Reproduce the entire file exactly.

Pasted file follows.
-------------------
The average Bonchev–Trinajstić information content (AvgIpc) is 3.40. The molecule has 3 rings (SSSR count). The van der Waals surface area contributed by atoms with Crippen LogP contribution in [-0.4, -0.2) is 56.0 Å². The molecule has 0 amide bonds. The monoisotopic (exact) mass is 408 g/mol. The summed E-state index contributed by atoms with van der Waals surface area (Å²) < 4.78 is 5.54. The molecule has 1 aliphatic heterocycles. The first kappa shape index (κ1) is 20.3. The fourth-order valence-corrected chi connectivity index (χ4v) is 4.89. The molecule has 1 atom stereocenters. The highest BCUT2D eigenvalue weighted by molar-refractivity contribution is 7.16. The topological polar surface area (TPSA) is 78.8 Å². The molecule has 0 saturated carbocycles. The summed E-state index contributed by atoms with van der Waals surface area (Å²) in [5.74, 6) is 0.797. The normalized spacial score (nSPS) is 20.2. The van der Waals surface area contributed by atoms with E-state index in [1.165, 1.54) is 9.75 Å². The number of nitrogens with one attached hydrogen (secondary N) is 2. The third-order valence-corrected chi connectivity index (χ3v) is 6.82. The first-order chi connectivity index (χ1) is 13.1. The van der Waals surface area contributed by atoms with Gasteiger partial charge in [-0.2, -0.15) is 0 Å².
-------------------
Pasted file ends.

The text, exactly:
The average Bonchev–Trinajstić information content (AvgIpc) is 3.40. The molecule has 3 rings (SSSR count). The van der Waals surface area contributed by atoms with Crippen LogP contribution in [-0.4, -0.2) is 56.0 Å². The molecule has 0 amide bonds. The monoisotopic (exact) mass is 408 g/mol. The summed E-state index contributed by atoms with van der Waals surface area (Å²) < 4.78 is 5.54. The molecule has 1 aliphatic heterocycles. The first kappa shape index (κ1) is 20.3. The fourth-order valence-corrected chi connectivity index (χ4v) is 4.89. The molecule has 1 atom stereocenters. The highest BCUT2D eigenvalue weighted by molar-refractivity contribution is 7.16. The topological polar surface area (TPSA) is 78.8 Å². The molecule has 0 saturated carbocycles. The summed E-state index contributed by atoms with van der Waals surface area (Å²) in [5.74, 6) is 0.797. The normalized spacial score (nSPS) is 20.2. The van der Waals surface area contributed by atoms with E-state index in [1.165, 1.54) is 9.75 Å². The number of nitrogens with one attached hydrogen (secondary N) is 2. The third-order valence-corrected chi connectivity index (χ3v) is 6.82. The first-order chi connectivity index (χ1) is 13.1. The van der Waals surface area contributed by atoms with Gasteiger partial charge in [-0.2, -0.15) is 0 Å².